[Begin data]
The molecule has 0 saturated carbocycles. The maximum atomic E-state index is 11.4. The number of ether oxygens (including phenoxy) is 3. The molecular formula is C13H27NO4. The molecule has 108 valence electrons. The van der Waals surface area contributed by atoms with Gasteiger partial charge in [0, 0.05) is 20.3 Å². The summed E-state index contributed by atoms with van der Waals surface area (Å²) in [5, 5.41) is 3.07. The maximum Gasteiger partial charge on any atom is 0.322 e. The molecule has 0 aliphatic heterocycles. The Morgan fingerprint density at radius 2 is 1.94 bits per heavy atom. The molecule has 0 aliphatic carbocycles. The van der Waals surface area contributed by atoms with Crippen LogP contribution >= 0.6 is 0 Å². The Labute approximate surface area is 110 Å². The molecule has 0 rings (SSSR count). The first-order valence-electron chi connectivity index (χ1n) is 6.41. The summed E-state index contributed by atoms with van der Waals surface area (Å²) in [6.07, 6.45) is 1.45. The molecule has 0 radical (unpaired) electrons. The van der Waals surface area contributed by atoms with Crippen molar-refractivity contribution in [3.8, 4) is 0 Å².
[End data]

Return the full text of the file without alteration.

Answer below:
The molecule has 0 saturated carbocycles. The maximum atomic E-state index is 11.4. The number of ether oxygens (including phenoxy) is 3. The molecular formula is C13H27NO4. The molecule has 108 valence electrons. The van der Waals surface area contributed by atoms with Gasteiger partial charge in [0, 0.05) is 20.3 Å². The summed E-state index contributed by atoms with van der Waals surface area (Å²) in [5, 5.41) is 3.07. The maximum Gasteiger partial charge on any atom is 0.322 e. The molecule has 0 aliphatic heterocycles. The Morgan fingerprint density at radius 2 is 1.94 bits per heavy atom. The molecule has 0 aliphatic carbocycles. The van der Waals surface area contributed by atoms with Crippen LogP contribution >= 0.6 is 0 Å². The Labute approximate surface area is 110 Å². The molecule has 0 rings (SSSR count). The first-order valence-electron chi connectivity index (χ1n) is 6.41. The summed E-state index contributed by atoms with van der Waals surface area (Å²) in [6.07, 6.45) is 1.45. The molecule has 0 radical (unpaired) electrons. The van der Waals surface area contributed by atoms with Crippen molar-refractivity contribution in [3.8, 4) is 0 Å².